"It's interesting when you take certain rhythms: a mule skinner or a field holler. You lean just a little to the right and you're in Ethiopia, you push it back to the left and you're in Shanghai. If you voice a banjo just correctly, you can be in Paul Whiteman's orchestra or Mississippi or Hong Kong. I like all those places in music where things lose their identity and gain a new one. There are riddles and secrets inside rhythms."

"I love Yma Sumac on that, and the Replacements. Those were the two cuts they were trying to get rid of. Disney thought they were changing the lyrics and turning "Cruella" into a striptease number. And they thought I bastardized "Heigh Ho". I think there should be a "Heigh Ho" ride in Disneyland where they just pick these people up in their shorts and put 'em to work for eight hours."

"Elvis Costello asked me to do it, and T-Bone Burnett. I didn't know any of the songs, but I used to babysit for Roy so I'm kinda sentimental about it. I learned 'em all real fast."

"She's an avid reader and she tells me about the things she's read and I feel like I've read them. She's extraordinary. She's the brains behind the pa, as they say. She can catch a bullet in her teeth. And she's also a great writer: short stories. Paints, too.

"You're Fagen(1) and your songs are the little children who go out and steal for you every night. I had the necessary nightmare of business interruption through difficult deceptive alliances with characters I no longer associate with."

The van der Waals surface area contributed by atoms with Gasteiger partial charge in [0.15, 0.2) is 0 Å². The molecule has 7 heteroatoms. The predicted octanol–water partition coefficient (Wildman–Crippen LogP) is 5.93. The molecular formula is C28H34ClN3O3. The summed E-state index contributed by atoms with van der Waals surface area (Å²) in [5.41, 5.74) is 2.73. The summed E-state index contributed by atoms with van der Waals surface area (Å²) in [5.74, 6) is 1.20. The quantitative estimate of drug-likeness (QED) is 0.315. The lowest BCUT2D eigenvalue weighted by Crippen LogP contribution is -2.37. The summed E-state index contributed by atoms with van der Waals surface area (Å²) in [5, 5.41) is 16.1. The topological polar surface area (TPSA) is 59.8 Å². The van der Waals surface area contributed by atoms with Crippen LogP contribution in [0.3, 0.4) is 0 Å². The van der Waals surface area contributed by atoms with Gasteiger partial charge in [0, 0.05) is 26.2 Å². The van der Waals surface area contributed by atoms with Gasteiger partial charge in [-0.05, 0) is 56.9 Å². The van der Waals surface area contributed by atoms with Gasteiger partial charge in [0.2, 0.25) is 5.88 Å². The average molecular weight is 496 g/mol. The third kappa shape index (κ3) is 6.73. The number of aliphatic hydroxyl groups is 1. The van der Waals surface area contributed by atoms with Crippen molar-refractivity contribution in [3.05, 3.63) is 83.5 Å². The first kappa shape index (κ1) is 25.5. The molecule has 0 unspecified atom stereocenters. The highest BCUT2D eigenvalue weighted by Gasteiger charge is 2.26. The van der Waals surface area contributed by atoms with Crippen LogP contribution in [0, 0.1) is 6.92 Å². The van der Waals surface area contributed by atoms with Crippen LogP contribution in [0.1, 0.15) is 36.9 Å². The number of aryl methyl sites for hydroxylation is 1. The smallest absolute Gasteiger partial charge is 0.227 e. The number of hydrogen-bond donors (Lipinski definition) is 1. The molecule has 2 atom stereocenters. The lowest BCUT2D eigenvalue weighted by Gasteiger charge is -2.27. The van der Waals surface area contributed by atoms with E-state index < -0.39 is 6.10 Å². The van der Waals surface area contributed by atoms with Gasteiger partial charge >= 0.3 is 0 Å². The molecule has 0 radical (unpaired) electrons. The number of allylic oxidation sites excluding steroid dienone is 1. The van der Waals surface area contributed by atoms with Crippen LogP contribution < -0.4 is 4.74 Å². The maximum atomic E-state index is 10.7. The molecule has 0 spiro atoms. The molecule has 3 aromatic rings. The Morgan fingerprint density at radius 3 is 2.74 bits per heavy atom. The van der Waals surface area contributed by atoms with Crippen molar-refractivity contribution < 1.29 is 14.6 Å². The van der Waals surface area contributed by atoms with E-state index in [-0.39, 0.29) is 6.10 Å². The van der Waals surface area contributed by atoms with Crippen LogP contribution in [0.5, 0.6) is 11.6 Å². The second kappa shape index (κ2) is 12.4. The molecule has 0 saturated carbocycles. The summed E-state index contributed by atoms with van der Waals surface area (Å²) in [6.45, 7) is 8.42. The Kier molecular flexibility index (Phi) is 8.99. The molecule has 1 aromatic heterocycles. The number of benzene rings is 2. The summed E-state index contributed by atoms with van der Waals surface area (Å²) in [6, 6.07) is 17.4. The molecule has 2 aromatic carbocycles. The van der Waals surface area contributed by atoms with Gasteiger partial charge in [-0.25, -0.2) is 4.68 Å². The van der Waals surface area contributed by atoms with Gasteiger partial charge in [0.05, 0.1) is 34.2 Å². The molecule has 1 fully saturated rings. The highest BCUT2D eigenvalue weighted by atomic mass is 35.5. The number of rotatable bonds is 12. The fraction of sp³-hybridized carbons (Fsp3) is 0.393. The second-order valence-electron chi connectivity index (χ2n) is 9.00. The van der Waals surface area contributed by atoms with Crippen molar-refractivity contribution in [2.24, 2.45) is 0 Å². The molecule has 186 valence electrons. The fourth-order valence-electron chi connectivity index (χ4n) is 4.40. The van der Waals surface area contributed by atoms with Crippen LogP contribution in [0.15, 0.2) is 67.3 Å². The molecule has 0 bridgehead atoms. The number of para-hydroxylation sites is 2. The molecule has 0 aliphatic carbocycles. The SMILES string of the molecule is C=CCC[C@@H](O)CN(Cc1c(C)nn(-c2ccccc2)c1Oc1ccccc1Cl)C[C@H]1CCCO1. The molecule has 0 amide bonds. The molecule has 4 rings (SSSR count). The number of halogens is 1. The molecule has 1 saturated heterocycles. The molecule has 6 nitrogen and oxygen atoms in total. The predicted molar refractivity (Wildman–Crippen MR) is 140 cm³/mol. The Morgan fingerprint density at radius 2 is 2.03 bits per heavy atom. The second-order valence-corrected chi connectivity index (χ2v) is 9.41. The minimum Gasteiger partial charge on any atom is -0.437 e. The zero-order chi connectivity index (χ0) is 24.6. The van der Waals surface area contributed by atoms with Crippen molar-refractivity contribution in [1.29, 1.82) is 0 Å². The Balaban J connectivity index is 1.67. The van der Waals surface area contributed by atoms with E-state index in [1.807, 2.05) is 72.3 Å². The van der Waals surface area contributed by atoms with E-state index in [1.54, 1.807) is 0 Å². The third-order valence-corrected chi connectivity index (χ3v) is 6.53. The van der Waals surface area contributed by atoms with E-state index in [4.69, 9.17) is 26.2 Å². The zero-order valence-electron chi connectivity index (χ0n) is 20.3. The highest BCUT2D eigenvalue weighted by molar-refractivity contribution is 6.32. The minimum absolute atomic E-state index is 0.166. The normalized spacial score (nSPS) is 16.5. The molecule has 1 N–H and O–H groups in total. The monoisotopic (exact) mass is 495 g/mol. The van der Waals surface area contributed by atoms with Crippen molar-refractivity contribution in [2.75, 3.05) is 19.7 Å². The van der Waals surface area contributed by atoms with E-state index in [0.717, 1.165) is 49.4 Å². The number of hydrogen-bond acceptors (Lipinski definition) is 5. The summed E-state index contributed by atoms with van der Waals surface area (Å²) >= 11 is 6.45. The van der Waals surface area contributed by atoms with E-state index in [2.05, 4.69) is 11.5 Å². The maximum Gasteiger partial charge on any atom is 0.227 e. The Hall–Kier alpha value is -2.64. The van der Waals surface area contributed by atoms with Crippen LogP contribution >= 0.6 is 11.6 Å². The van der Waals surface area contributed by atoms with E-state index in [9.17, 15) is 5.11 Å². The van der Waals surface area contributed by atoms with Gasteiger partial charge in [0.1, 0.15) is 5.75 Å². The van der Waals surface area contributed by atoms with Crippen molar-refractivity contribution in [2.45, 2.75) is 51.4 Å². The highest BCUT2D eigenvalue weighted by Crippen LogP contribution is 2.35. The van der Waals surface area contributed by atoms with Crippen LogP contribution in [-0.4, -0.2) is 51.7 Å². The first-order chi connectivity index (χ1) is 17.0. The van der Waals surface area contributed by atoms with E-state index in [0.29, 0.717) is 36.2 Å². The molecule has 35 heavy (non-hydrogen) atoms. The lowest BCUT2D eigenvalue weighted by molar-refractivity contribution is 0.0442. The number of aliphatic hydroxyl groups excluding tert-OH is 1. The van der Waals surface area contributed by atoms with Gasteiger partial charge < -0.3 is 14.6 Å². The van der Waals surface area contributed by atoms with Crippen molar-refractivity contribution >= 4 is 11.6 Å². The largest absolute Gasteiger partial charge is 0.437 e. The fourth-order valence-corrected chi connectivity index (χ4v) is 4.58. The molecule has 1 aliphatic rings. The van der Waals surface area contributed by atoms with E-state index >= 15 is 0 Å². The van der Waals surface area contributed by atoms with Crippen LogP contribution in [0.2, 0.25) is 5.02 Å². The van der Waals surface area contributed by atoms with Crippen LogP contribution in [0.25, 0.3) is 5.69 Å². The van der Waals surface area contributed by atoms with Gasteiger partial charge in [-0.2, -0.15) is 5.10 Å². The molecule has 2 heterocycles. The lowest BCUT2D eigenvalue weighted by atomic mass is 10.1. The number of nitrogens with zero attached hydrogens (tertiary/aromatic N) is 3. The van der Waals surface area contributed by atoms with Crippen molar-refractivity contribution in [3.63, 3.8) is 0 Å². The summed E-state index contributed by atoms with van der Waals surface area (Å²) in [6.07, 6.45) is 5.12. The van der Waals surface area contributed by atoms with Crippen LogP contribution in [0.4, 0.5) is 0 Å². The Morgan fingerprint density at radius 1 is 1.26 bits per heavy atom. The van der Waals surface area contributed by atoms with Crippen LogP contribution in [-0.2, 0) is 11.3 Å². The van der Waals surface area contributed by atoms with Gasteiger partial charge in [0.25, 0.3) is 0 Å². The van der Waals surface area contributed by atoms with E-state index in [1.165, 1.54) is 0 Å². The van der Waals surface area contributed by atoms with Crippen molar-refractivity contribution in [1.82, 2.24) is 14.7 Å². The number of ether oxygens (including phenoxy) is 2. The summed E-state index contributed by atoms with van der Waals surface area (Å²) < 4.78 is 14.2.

"He is a softdrink company. He's like a cartel. It goes beyond music. He's like a country. They make decisions like countries, based on economics."

"The damage has already been done. Y'know, I could sing like Caruso if I wanted to... but he's already done it."

"You know, cloning is very common in the vegetable kingdom. Did you realize that when a leaf drops off the African violet it puts down roots and grows a new plant? But it's the female plant that does that. So if a woman leaves a sweater behind at your house, you should be very careful..."

"I don't know what the big time is. It's relative to who you are and how far you've come...the big time is whatever you think it is: everything from 40 acres and a mule to owning Belgium, or having a pack of cigarettes and place to get out of the rain."


(1) Fagen: should be spelled as "Fagin". Referring to Charles Dickens's character Fagin from "Oliver Twist" (published in monthly parts Feb. 1837 - Apr. 1839). Fagin (Oliver Twist ) A crafty old Jew who runs a thieve's school near Field Lane in Saffron Hill. Oliver falls in with Fagin's band when he runs away from the workhouse. When Fagin attempts to help Monks destroy Oliver's reputation he is arrested and executed at Newgate. Fagin was based on real-life Jewish fence (receiver of stolen property), Ikey Soloman (1758-1850).